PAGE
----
By mid-July, the spring freshness has usually left the garden, but we can start to enjoy the fullness and scents of the true summer flowers like lilies, salvias and verbena, and begin to harvest the fruit and veg we sowed and tended so hopefully early in the year. Let’s get on with a bit of that harvesting, as well as cutting back currant-bushes, and thinking about how to tackle a temporarily neglected garden……..
Help! The garden’s a jungle!
I remember being horrified coming back to a garden that I wasn’t able to reach or tend during the months of the pandemic lockdown. But now that we’re able to go on holiday, our gardens can get just as over-run in our absence at this time of the year.
It’s easy to feel rather despairing when you find that a previously-neat and well-ordered patch has been colonised by thug-weeds the size of small pylons, all the roses are studded with soggy blobs of dead flowers, and the clematis is just strolling all over the unmown ‘lawn’ and ignoring the pergola for which it was intended.
I remember being faced with all this and more (the feature pic is one of my gravel paths!), including very verdant-looking ash saplings among the shrubs and perennials. I bet lots of you have similar tales to tell – one friend was met with a triumphant line of black bamboo (supposed to be clump-forming and not a spreader) marching determinedly through the metre-high grass of their front lawn…….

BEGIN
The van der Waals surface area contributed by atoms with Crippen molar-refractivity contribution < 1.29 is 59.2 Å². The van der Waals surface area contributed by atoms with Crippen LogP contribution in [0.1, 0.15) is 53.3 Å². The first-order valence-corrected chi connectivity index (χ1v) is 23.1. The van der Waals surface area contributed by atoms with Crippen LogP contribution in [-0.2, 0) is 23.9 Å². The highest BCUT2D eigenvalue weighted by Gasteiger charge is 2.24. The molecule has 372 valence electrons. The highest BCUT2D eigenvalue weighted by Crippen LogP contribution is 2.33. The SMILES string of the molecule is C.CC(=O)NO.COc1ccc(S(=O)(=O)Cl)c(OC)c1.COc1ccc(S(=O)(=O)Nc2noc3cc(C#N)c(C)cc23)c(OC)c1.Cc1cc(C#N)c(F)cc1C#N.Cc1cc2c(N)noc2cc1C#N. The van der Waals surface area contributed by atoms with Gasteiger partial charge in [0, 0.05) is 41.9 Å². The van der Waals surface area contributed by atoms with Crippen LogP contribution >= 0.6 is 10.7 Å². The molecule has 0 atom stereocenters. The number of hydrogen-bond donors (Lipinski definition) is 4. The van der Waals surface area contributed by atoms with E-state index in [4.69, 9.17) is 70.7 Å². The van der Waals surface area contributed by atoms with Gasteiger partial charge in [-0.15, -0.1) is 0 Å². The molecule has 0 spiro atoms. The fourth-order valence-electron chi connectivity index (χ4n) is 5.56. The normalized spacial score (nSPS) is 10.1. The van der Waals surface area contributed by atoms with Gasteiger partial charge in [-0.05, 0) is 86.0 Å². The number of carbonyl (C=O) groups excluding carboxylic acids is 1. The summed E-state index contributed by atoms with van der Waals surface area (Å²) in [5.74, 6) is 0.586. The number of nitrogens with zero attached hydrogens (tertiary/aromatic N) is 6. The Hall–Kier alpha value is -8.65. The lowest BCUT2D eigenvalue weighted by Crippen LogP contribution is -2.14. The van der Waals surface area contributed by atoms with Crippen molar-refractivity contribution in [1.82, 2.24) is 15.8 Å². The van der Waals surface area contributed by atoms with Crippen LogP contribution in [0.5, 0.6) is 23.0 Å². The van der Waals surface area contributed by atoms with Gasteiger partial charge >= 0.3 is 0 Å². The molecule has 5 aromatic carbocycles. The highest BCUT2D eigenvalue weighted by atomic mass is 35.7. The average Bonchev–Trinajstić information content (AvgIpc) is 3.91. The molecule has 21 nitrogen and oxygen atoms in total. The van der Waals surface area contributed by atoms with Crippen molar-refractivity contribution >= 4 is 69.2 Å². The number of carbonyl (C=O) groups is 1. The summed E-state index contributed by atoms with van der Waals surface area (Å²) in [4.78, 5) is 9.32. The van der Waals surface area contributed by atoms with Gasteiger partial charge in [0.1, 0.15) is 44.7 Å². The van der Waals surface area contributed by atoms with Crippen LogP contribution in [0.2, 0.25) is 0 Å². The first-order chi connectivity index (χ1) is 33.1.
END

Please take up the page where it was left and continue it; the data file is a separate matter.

I’m here to tell you not to panic. The trendy phrase is ‘Don’t sweat the small stuff’ and I really think that is right in this situation. Charging about like a blue-arsed fly, bemoaning every flopped delphinium or gigantic thistle will make you feel the task is hopeless. So try to take a longer view, and concentrate your efforts on a few important areas, and if it means that the garden stays quite a lot shaggier than you had intended this year, well so be it. Here are a few ideas on how to tackle the problem without it overwhelming you so much that you retreat back to the boxsets and chocolate digestives, defeated.